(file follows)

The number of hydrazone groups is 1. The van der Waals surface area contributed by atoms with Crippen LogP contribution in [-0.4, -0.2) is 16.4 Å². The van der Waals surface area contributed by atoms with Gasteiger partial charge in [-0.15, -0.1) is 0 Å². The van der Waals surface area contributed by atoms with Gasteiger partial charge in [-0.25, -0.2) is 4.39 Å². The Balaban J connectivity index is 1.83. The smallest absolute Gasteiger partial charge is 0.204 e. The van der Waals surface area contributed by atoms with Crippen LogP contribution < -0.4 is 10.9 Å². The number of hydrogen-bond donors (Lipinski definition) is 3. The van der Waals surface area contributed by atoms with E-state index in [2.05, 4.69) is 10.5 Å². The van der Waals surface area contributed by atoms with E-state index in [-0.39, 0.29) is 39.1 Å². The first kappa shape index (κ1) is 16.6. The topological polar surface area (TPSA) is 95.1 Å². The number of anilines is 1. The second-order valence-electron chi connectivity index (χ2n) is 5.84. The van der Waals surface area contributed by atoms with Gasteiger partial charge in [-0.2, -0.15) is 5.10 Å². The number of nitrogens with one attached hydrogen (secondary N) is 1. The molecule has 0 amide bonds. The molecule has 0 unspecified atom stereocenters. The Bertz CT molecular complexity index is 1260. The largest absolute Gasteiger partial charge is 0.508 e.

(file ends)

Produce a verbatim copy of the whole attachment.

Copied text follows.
The number of hydrazone groups is 1. The van der Waals surface area contributed by atoms with Crippen LogP contribution in [-0.4, -0.2) is 16.4 Å². The van der Waals surface area contributed by atoms with Gasteiger partial charge in [-0.15, -0.1) is 0 Å². The van der Waals surface area contributed by atoms with Gasteiger partial charge in [-0.25, -0.2) is 4.39 Å². The Balaban J connectivity index is 1.83. The smallest absolute Gasteiger partial charge is 0.204 e. The van der Waals surface area contributed by atoms with Crippen LogP contribution < -0.4 is 10.9 Å². The number of hydrogen-bond donors (Lipinski definition) is 3. The van der Waals surface area contributed by atoms with E-state index in [2.05, 4.69) is 10.5 Å². The van der Waals surface area contributed by atoms with E-state index in [-0.39, 0.29) is 39.1 Å². The first kappa shape index (κ1) is 16.6. The topological polar surface area (TPSA) is 95.1 Å². The number of anilines is 1. The second-order valence-electron chi connectivity index (χ2n) is 5.84. The van der Waals surface area contributed by atoms with Gasteiger partial charge in [-0.2, -0.15) is 5.10 Å². The number of nitrogens with one attached hydrogen (secondary N) is 1. The molecule has 0 amide bonds. The molecule has 0 unspecified atom stereocenters. The Bertz CT molecular complexity index is 1260. The largest absolute Gasteiger partial charge is 0.508 e.